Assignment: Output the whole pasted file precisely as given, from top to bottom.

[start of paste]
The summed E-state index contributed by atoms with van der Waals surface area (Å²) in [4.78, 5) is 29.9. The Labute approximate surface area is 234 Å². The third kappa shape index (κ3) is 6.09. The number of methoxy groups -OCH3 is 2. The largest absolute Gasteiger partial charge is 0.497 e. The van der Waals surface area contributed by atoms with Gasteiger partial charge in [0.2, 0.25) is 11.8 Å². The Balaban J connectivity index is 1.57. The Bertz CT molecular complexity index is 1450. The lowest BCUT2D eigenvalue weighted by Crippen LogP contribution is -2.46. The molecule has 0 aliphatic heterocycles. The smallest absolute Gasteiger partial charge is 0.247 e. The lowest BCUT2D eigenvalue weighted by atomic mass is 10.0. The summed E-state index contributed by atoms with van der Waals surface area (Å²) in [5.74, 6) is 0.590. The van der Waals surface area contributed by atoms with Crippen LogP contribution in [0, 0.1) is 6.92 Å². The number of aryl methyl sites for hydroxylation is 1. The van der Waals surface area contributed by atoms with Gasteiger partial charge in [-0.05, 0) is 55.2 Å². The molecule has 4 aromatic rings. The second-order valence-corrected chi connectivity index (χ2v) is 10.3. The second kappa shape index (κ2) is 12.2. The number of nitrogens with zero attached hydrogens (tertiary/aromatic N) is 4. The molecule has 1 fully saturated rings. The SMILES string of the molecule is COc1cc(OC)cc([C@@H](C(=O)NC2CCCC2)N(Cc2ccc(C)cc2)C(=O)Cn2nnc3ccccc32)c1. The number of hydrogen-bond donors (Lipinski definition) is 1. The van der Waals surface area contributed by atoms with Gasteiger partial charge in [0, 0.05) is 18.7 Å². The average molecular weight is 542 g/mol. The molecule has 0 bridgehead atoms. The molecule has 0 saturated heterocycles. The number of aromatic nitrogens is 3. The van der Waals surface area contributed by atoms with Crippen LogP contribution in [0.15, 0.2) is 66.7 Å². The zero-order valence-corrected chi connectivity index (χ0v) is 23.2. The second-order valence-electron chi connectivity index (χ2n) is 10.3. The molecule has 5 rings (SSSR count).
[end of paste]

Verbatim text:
The summed E-state index contributed by atoms with van der Waals surface area (Å²) in [4.78, 5) is 29.9. The Labute approximate surface area is 234 Å². The third kappa shape index (κ3) is 6.09. The number of methoxy groups -OCH3 is 2. The largest absolute Gasteiger partial charge is 0.497 e. The van der Waals surface area contributed by atoms with Gasteiger partial charge in [0.2, 0.25) is 11.8 Å². The Balaban J connectivity index is 1.57. The Bertz CT molecular complexity index is 1450. The lowest BCUT2D eigenvalue weighted by Crippen LogP contribution is -2.46. The molecule has 0 aliphatic heterocycles. The smallest absolute Gasteiger partial charge is 0.247 e. The lowest BCUT2D eigenvalue weighted by atomic mass is 10.0. The summed E-state index contributed by atoms with van der Waals surface area (Å²) in [5.74, 6) is 0.590. The van der Waals surface area contributed by atoms with Crippen LogP contribution in [0, 0.1) is 6.92 Å². The number of aryl methyl sites for hydroxylation is 1. The van der Waals surface area contributed by atoms with Gasteiger partial charge in [-0.05, 0) is 55.2 Å². The molecule has 4 aromatic rings. The second-order valence-corrected chi connectivity index (χ2v) is 10.3. The second kappa shape index (κ2) is 12.2. The number of nitrogens with zero attached hydrogens (tertiary/aromatic N) is 4. The molecule has 1 fully saturated rings. The SMILES string of the molecule is COc1cc(OC)cc([C@@H](C(=O)NC2CCCC2)N(Cc2ccc(C)cc2)C(=O)Cn2nnc3ccccc32)c1. The number of hydrogen-bond donors (Lipinski definition) is 1. The van der Waals surface area contributed by atoms with Gasteiger partial charge in [0, 0.05) is 18.7 Å². The average molecular weight is 542 g/mol. The molecule has 0 bridgehead atoms. The molecule has 0 saturated heterocycles. The number of aromatic nitrogens is 3. The van der Waals surface area contributed by atoms with Crippen LogP contribution in [0.15, 0.2) is 66.7 Å². The zero-order valence-corrected chi connectivity index (χ0v) is 23.2. The second-order valence-electron chi connectivity index (χ2n) is 10.3. The molecule has 5 rings (SSSR count).